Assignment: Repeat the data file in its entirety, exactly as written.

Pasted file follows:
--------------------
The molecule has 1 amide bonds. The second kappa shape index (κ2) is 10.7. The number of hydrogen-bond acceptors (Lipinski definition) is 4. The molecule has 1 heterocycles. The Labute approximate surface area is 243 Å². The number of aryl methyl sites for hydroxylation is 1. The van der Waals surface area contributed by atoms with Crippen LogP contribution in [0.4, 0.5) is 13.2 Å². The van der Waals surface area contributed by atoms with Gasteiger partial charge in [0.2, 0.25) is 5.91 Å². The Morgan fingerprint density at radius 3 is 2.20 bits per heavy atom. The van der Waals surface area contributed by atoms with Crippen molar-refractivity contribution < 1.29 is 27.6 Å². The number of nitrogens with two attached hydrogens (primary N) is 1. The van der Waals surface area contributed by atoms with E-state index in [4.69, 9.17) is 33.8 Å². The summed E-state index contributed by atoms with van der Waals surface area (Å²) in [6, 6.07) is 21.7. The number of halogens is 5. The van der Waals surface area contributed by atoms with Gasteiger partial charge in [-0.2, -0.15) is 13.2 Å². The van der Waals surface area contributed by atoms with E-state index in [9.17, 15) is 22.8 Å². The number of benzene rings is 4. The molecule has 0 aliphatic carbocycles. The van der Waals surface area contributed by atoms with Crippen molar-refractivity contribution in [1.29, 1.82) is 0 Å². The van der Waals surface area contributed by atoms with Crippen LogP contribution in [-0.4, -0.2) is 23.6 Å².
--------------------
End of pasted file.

The molecule has 1 amide bonds. The second kappa shape index (κ2) is 10.7. The number of hydrogen-bond acceptors (Lipinski definition) is 4. The molecule has 1 heterocycles. The Labute approximate surface area is 243 Å². The number of aryl methyl sites for hydroxylation is 1. The van der Waals surface area contributed by atoms with Crippen LogP contribution in [0.4, 0.5) is 13.2 Å². The van der Waals surface area contributed by atoms with Gasteiger partial charge in [0.2, 0.25) is 5.91 Å². The Morgan fingerprint density at radius 3 is 2.20 bits per heavy atom. The van der Waals surface area contributed by atoms with Crippen molar-refractivity contribution < 1.29 is 27.6 Å². The number of nitrogens with two attached hydrogens (primary N) is 1. The van der Waals surface area contributed by atoms with E-state index in [4.69, 9.17) is 33.8 Å². The summed E-state index contributed by atoms with van der Waals surface area (Å²) in [6, 6.07) is 21.7. The number of halogens is 5. The van der Waals surface area contributed by atoms with Gasteiger partial charge in [-0.2, -0.15) is 13.2 Å². The van der Waals surface area contributed by atoms with E-state index in [9.17, 15) is 22.8 Å². The number of benzene rings is 4. The molecule has 0 aliphatic carbocycles. The van der Waals surface area contributed by atoms with Crippen molar-refractivity contribution in [1.29, 1.82) is 0 Å². The van der Waals surface area contributed by atoms with Crippen LogP contribution in [-0.4, -0.2) is 23.6 Å².